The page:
On 5th April 1525 Luther wed Catherine von Bora, a former nun. She then moved into the former Augustinian convent at Wittenberg, which was a wedding gift to the Luthers from the Elector, John the Steadfast. Hence for Luther the premises changed from being his friary to his family home. There couple then raised six children of their own and adopted four others.
Luther died on 13th December 1845, which was nine weeks after the Council of Trent - the so-called Counter Reformation - had begun. As it happened, he died in Eisleben, the town of his birth. Martin Luther lived in Wittenberg, but had set off for Eisleben on 17th January 1546 in order to settle some disputes concerning his family's business interests. The negotiations were successful, but Luther had been weak with various ailments for some time and became too weak to travel back Wittenberg.
In Eisleben he spent his last weeks in a late Gothic house on the south side of Andreaskirchplatz, preaching at the church each Sunday until his death on 18th February 1546. After Luther's death, his coffin was displayed for two days in Eisleben, then his body was transported through Halle and Bitterfeld back to Wittenberg. On 22nd February 1546 Luther was laid to rest in the Castle Church in Wittenberg, where previously he had nailed his ninety-five thesis to the church doors. (Eisleben was renamed Lutherstadt in 1946.)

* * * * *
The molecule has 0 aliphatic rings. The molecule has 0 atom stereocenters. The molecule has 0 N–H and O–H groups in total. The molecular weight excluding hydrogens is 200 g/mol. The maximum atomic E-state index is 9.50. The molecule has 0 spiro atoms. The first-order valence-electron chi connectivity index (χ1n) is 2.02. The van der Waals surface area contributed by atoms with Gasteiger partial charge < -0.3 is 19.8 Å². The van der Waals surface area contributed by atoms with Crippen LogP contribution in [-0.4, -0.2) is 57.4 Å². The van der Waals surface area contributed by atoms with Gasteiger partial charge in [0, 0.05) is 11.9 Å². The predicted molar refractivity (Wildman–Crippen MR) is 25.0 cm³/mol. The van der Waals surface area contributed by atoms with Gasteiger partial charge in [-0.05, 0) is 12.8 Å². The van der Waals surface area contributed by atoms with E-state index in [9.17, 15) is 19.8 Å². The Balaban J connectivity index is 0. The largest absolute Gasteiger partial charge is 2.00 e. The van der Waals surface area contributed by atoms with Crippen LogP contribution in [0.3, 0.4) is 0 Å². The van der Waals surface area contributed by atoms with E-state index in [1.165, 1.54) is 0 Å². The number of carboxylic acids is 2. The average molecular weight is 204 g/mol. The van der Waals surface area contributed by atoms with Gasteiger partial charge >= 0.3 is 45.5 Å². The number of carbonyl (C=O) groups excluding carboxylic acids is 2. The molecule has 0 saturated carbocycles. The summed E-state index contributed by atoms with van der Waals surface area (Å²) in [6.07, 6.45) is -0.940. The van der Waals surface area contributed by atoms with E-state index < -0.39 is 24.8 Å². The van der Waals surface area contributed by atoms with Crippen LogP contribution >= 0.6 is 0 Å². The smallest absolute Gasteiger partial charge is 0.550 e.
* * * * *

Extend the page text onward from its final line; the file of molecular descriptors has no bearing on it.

Luther developed into a prodigious writer. His complete works fill over one hundred volumes. He translated the Bible and set a style for the German language. More than 2,500 of his letters have survived. Together with the Table Talk transcribed by his students, they offer a vivid picture of his life. It is a common and popular misconception that the origin of Luther's departure from Catholicism was his disagreement with the Church's teaching on indulgences, but the question of indulgences came only after he had already begun to preach other doctrines deemed heretical by Rome. Nor did Luther initially direct his attention to the reformation of the whole Church, since even Luther himself declared that at this time he disagreed with only a few Church doctrines.
Much less was his rupture with Rome caused by the supposed rivalry between the Augustinians and the Dominicans on account of the latter's being preferred over the former by the Pope to preach the Indulgence. History shows that there were many noted Augustinians preaching the Indulgence, as, for example, the learned and holy Johann Paltz, one of Luther's former professors at Erfurt. Moreover Luther's divergence from Catholic doctrine started long before the time of his struggle with the Dominican friar, John Tetzel. When Luther had returned from Rome to Germany back in 1511, he had assumed the stance of Giles of Viterbo O.S.A.. Giles had succeeded in giving Martin Luther a different and more cautious perspective to the one with which the German had brought to Rome.